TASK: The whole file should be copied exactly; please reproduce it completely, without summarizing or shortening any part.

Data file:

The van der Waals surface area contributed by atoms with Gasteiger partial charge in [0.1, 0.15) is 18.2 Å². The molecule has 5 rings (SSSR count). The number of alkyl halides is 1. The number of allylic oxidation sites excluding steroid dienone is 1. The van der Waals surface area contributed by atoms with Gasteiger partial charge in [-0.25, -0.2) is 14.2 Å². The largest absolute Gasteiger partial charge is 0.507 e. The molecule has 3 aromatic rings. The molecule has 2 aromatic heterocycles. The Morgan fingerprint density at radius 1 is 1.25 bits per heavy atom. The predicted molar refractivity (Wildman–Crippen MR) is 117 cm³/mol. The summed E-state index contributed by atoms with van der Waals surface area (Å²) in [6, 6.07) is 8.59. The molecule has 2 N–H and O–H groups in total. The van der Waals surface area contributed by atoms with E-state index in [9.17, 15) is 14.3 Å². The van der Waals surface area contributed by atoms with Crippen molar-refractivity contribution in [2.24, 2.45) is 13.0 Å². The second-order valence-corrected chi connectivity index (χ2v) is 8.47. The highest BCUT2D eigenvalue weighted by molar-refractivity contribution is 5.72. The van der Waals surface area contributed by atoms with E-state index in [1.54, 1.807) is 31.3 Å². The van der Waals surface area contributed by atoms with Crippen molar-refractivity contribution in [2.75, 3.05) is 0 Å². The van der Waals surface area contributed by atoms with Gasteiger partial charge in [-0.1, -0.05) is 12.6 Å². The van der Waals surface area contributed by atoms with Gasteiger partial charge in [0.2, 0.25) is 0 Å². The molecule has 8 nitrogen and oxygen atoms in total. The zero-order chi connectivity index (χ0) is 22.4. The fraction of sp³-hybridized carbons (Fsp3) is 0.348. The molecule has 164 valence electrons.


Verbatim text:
The van der Waals surface area contributed by atoms with Gasteiger partial charge in [0.1, 0.15) is 18.2 Å². The molecule has 5 rings (SSSR count). The number of alkyl halides is 1. The number of allylic oxidation sites excluding steroid dienone is 1. The van der Waals surface area contributed by atoms with Gasteiger partial charge in [-0.25, -0.2) is 14.2 Å². The largest absolute Gasteiger partial charge is 0.507 e. The molecule has 3 aromatic rings. The molecule has 2 aromatic heterocycles. The Morgan fingerprint density at radius 1 is 1.25 bits per heavy atom. The predicted molar refractivity (Wildman–Crippen MR) is 117 cm³/mol. The summed E-state index contributed by atoms with van der Waals surface area (Å²) in [6, 6.07) is 8.59. The molecule has 2 N–H and O–H groups in total. The van der Waals surface area contributed by atoms with E-state index in [9.17, 15) is 14.3 Å². The van der Waals surface area contributed by atoms with Crippen molar-refractivity contribution in [2.24, 2.45) is 13.0 Å². The second-order valence-corrected chi connectivity index (χ2v) is 8.47. The highest BCUT2D eigenvalue weighted by molar-refractivity contribution is 5.72. The van der Waals surface area contributed by atoms with E-state index in [1.54, 1.807) is 31.3 Å². The van der Waals surface area contributed by atoms with Crippen molar-refractivity contribution in [2.75, 3.05) is 0 Å². The van der Waals surface area contributed by atoms with Gasteiger partial charge in [-0.1, -0.05) is 12.6 Å². The van der Waals surface area contributed by atoms with Gasteiger partial charge in [0.2, 0.25) is 0 Å². The molecule has 8 nitrogen and oxygen atoms in total. The zero-order chi connectivity index (χ0) is 22.4. The fraction of sp³-hybridized carbons (Fsp3) is 0.348. The molecule has 164 valence electrons.